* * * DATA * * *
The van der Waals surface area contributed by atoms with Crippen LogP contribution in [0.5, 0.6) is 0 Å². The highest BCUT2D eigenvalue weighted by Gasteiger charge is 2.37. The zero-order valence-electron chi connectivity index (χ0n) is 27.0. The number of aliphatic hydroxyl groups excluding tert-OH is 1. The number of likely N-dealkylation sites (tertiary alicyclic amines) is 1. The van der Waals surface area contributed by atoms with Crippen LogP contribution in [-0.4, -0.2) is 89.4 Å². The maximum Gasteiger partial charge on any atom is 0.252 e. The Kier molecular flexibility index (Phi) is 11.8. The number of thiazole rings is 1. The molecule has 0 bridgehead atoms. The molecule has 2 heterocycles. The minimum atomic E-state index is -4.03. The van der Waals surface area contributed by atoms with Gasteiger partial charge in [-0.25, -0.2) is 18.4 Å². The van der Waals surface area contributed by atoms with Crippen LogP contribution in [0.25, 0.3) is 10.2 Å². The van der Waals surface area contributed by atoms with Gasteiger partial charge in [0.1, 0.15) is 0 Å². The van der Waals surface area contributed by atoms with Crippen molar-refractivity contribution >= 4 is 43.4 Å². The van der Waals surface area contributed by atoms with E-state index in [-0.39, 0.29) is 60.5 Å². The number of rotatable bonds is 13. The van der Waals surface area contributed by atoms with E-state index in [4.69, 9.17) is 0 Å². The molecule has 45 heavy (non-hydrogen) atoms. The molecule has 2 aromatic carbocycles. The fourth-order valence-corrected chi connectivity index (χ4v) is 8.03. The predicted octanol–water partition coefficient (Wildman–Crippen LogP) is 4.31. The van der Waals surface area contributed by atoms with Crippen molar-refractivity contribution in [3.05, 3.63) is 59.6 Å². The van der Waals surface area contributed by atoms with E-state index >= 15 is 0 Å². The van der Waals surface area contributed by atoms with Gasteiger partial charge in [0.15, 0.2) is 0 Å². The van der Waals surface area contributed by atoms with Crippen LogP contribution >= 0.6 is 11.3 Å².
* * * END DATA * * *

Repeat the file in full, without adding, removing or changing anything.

The van der Waals surface area contributed by atoms with Crippen LogP contribution in [0.5, 0.6) is 0 Å². The highest BCUT2D eigenvalue weighted by Gasteiger charge is 2.37. The zero-order valence-electron chi connectivity index (χ0n) is 27.0. The number of aliphatic hydroxyl groups excluding tert-OH is 1. The number of likely N-dealkylation sites (tertiary alicyclic amines) is 1. The van der Waals surface area contributed by atoms with Crippen LogP contribution in [-0.4, -0.2) is 89.4 Å². The maximum Gasteiger partial charge on any atom is 0.252 e. The Kier molecular flexibility index (Phi) is 11.8. The number of thiazole rings is 1. The molecule has 0 bridgehead atoms. The molecule has 2 heterocycles. The minimum atomic E-state index is -4.03. The van der Waals surface area contributed by atoms with Gasteiger partial charge in [-0.25, -0.2) is 18.4 Å². The van der Waals surface area contributed by atoms with Crippen LogP contribution in [0.25, 0.3) is 10.2 Å². The van der Waals surface area contributed by atoms with Gasteiger partial charge in [0.1, 0.15) is 0 Å². The van der Waals surface area contributed by atoms with Crippen molar-refractivity contribution >= 4 is 43.4 Å². The van der Waals surface area contributed by atoms with E-state index in [-0.39, 0.29) is 60.5 Å². The number of rotatable bonds is 13. The van der Waals surface area contributed by atoms with E-state index in [4.69, 9.17) is 0 Å². The molecule has 45 heavy (non-hydrogen) atoms. The molecule has 2 aromatic carbocycles. The fourth-order valence-corrected chi connectivity index (χ4v) is 8.03. The predicted octanol–water partition coefficient (Wildman–Crippen LogP) is 4.31. The van der Waals surface area contributed by atoms with Crippen molar-refractivity contribution in [3.05, 3.63) is 59.6 Å². The van der Waals surface area contributed by atoms with E-state index >= 15 is 0 Å². The van der Waals surface area contributed by atoms with Gasteiger partial charge in [0.15, 0.2) is 0 Å². The van der Waals surface area contributed by atoms with Crippen LogP contribution >= 0.6 is 11.3 Å².